Faraday as a Discoverer

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D. Appleton, 1868 - 171 pages
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Page 67 - That gravity should be innate, inherent, and essential to matter, so that one body may act upon another at a distance through a vacuum, without the mediation of anything else, by and through which their action and force may be conveyed from one to another, is to me so great an absurdity, that I believe no man, who has in philosophical matters a competent faculty of thinking, can ever fall into it.
Page 81 - I have long held an opinion, almost amounting to conviction, in common I believe with many other lovers of natural knowledge, that the various forms under which the forces of matter are made manifest have one common origin; or, in other words, are so directly related and mutually dependent, that they are convertible, as it were, one into another, and possess equivalents of power in their action.
Page 7 - ... years, and during the chief part of the time bound books. Now it was in those books, in the hours after work, that I found the beginning of my philosophy. There were two that especially helped me, the ' Encyclopaedia Britannica,' from which I gained my first notions of electricity, and Mrs.
Page 123 - It would seem, therefore, that in accepting the ordinary atomic theory, space may be proved to be a non-conductor in non-conducting bodies, and a conductor in conducting bodies, but the reasoning ends in this, a subversion of that theory altogether ; for if space be an insulator it cannot exist in conducting bodies, and if it be a conductor it cannot exist in insulating bodies. Any ground of reasoning which tends to such conclusions as these must in itself be false.
Page 73 - It must, however, always be remembered that he works at the very boundaries of our knowledge, and that his mind habitually dwells in the 'boundless contiguity of shade' by which that knowledge is surrounded. In the researches now under review the ratio of speculation and reasoning to experiment is far higher than in any of Faraday's previous works. Amid much that is entangled and dark we have flashes of wondrous insight and utterances which seem less the product of reasoning than of revelation. I...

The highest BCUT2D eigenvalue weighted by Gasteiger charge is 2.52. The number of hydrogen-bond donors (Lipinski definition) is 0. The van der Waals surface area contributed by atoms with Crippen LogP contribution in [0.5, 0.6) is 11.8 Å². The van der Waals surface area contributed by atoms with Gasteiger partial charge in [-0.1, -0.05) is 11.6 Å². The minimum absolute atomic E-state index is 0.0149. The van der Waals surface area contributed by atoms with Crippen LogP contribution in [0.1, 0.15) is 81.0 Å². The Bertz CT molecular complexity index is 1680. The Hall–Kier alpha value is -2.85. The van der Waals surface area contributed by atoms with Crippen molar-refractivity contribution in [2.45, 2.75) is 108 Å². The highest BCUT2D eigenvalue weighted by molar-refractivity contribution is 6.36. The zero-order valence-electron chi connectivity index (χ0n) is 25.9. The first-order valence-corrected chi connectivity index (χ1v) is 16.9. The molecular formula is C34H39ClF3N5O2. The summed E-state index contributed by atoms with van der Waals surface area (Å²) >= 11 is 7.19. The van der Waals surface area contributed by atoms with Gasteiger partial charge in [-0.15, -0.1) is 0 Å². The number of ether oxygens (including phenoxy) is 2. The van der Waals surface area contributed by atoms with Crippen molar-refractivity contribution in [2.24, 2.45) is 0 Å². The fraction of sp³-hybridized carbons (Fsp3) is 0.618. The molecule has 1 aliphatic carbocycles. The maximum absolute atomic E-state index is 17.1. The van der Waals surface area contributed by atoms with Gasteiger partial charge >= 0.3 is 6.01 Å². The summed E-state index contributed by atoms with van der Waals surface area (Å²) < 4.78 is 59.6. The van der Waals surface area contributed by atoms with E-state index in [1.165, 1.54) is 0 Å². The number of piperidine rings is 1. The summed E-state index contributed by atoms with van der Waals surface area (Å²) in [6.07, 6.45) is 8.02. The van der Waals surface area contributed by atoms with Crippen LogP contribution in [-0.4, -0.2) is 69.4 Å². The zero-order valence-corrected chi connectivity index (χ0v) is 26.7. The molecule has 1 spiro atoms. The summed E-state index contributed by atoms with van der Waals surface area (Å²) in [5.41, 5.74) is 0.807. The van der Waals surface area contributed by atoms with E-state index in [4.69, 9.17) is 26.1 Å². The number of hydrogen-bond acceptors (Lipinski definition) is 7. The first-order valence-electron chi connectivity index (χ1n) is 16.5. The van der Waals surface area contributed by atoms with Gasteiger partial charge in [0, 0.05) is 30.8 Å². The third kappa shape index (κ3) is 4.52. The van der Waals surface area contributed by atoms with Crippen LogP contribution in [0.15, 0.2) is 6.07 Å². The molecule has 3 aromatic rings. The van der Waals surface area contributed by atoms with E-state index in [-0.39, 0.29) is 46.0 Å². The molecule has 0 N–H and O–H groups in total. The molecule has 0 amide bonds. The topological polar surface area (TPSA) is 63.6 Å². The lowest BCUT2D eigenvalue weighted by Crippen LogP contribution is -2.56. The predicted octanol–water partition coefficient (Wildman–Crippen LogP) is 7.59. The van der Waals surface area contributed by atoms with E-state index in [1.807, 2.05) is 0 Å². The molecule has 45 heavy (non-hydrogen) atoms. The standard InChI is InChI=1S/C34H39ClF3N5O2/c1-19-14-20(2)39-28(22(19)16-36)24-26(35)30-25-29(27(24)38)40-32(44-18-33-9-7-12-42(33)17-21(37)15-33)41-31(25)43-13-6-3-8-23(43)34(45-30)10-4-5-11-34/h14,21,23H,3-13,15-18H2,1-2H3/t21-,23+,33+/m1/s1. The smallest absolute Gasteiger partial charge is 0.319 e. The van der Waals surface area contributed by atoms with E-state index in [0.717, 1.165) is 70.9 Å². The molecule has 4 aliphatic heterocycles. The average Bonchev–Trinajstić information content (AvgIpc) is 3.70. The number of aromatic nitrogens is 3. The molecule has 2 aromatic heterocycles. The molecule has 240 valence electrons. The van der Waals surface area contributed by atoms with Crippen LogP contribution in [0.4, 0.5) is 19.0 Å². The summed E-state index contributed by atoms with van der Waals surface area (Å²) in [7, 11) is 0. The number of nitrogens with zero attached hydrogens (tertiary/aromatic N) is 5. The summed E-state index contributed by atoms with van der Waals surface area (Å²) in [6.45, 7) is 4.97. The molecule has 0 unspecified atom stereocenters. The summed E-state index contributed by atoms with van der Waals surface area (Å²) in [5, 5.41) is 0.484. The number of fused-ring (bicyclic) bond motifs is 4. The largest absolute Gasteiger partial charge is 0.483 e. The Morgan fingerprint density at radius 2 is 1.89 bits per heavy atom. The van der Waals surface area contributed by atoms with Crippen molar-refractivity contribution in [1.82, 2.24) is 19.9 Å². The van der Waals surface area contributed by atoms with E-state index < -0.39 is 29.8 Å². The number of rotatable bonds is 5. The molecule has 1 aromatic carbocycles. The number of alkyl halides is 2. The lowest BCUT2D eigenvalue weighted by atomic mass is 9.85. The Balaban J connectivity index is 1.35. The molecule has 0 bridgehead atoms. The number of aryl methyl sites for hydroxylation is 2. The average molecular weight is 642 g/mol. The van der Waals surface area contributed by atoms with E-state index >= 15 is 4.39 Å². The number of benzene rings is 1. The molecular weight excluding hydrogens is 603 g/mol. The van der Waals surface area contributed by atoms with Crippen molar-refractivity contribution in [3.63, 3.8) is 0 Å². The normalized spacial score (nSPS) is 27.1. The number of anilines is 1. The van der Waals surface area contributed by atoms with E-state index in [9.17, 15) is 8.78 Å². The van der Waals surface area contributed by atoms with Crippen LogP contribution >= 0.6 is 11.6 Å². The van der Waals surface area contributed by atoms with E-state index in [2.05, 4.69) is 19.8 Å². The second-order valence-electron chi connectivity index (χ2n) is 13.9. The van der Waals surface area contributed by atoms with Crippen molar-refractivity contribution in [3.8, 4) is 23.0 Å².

Page 152 - But then our subjects are so glorious, that to work at them rejoices and encourages the feeblest ; delights and enchants the strongest. " I have not yet seen anything from Magnus. Thoughts of him always delight me. We shall look at his black sulphur together. I heard from Schonbein the other day.
Page 125 - Wheatstone's electro-magnetic chronoscope ; but from first to last understand that I merely threw out as matter for speculation, the vague impressions of my mind, for I gave nothing as the result of sufficient consideration, or as the settled conviction, or even probable conclusion at which I had arrived.
Page 125 - ... was not possible that the vibrations which in a certain theory are assumed to account for radiation and radiant phenomena may not occur in the lines of force which connect particles and consequently masses of matter together; a notion which, as far as it is admitted, will dispense with the ether which, in another view, is supposed to be the medium in which these vibrations take place.
Page 33 - ; then walking towards the door, when the handle was in his hand he turned round and said, " Indeed I am sorry for it; it is putting new arms into the hands of the incendiary."' ' This occurred a short time after the papers had been filled with the doings of the hayrick burners. An erroneous statement of what fell from the Dean's mouth was printed at the time in one of the Oxford papers. He is...

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